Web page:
sections.

3

Software Assignment

Solving Currency Exchange Problems

Group work by 3-4 students.

Due Date 08 Dec 2023.

Background: A currency exchange graph is a graph whose n nodes represent different currencies, and whose directed edges represent exchange rates ruv

between those currencies.

In financial markets, arbitrage opportunities arise when one can buy a set

of currencies and sell them in a sequence to end up with more of the starting currency, without any net investment. In a currency exchange graph,

this translates to finding a cycle where the product of the exchange rates is

greater than 1. For example if we have three currencies A, B and C, with

rates rAB = 0.651, rBC = 0.952, rCA = 1.711, then the product of the rates

rAB × rBC × rCA = 0.651 × 0.952 × 1.711 ≈ 1.060, which means 6% profit if

trading through the cycle A-B-C-A.

A currency exchange graph with negative logarithm is a currency exchange graph with each edge associated with the negative logarithm of the

exchange rates as the weights, e.g.,

w(A, B) = −log(rAB) ≈ 0.186,

w(B, C) = −log(rBC ) ≈ 0.021,

w(C, A) = −log(rCA) ≈ −0.233.

We then have

w(A, B) + w(B, C) + w(C, A) = −log(rAB × rBC × rCA) ≈ −0.025 < 0,

as rAB × rBC × rCA ≈ 1.060 > 1. This means if the sum of the weights

is negative (i.e., there is a cycle of negative weights), there is an arbitrage

opportunity.

Note that a currency exchange graph can be represented as n × n adjacency

matrix with currency exchange rates. You don’t have to consider the case where

there is no direct exchange rate between two currencies.

Tasks: To use shortest path algorithms in dynamic programming for solving

the Currency Exchange Problem:

• Detecting arbitrage opportunities in a currency exchange system

1

The input: n × n adjacency matrix for currency exchange rates

The output: whether there is arbitrage in the system, and if so, give the

currency sequence v0, v1, v2, ..., vk−1 for which rv0v1 ×rv1v2 ×...×rvk−1v0 >

1.

Instructions: Some extra details on how the tasks can be achieved and what

are expected.

• Currency Exchange Graph representation and Test Cases generation.

– Create at least two currency tables such as Table 1 and convert

them into Currency Exchange Graphs with negative logarithm as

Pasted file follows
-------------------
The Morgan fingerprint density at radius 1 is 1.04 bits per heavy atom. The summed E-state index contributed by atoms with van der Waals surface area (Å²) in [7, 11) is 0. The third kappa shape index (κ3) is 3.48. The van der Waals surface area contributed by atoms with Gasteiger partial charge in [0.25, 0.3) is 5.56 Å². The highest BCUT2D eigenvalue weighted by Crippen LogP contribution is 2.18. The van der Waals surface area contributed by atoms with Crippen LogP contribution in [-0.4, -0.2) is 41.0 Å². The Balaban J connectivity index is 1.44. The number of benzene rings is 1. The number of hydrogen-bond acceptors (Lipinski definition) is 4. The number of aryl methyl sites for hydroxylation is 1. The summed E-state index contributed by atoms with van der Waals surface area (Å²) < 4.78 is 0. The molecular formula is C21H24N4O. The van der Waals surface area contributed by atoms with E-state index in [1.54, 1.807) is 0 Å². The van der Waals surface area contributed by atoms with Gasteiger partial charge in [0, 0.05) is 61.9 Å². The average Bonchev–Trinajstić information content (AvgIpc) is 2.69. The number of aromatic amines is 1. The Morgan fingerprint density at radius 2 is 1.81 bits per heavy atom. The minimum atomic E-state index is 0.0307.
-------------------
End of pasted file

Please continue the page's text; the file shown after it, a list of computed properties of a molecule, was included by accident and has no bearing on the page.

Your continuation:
test cases.

From/To A B C

A 1 0.651 0.581

B 1.531 1 0.952

C 1.711 1.049 1

Table 1: Sample exchange rates

– Gather real-world currency exchange rates (can include digital currencies). You can use APIs like exchangeratesapi.io or other financial

data services. Convert these exchange rates to a graph representation.

• Task: Add functionality to not only detect the presence of an arbitrage

cycle but also to retrieve and print the cycle. This will need the predecessor

info for each node when computing the shortest path associated with the

recurrence:

dk+1(u) = min{dk(u), min{dk(v) + w(v, u) | (v, u) ∈ E}}

• Any programming languages can be used.

• This is a group work by 3-4 students.

• Submission Guidelines:

The submission shall include the following in a zip file with student ID(s)

– A code file(s).

– A report detailing (1) the program design to achieve the task; and (2)

findings, including any identified arbitrage opportunities, potential

gains, and sample inputs used for testing, alongside expected and

observed outputs (screenshots).

– A small video showing the working of your program.

2

The report should include student name(s), ID(s) and signature(s). In a

group of 3-4 students, just nominate one student to do the submission via

Canvas.

• Marking Guides:

– Pass with distinction (>= 80%): All functionalities achieved, code

well-commented, the report is clear and detailed.

– Pass with merit (>= 65% and < 80%): Majority of the required

functionalities are implemented with few minor issues. Adequate

commenting in the code but might lack in some areas. The report

provides a basic explanation but might lack clarity in some sections.

– Pass (>= 50% and < 65%): Basic functionalities are present, but

some might be flawed or missing. Minimal commenting in the code,

making certain parts hard to understand. The report provides a basic

explanation but might lack clarity in some sections.

– Not pass (< 50%): Significant portions of the required functionalities

are missing or flawed. Code is poorly commented, making it difficult

to understand. The report is unclear, too brief, or missing major

sections.

3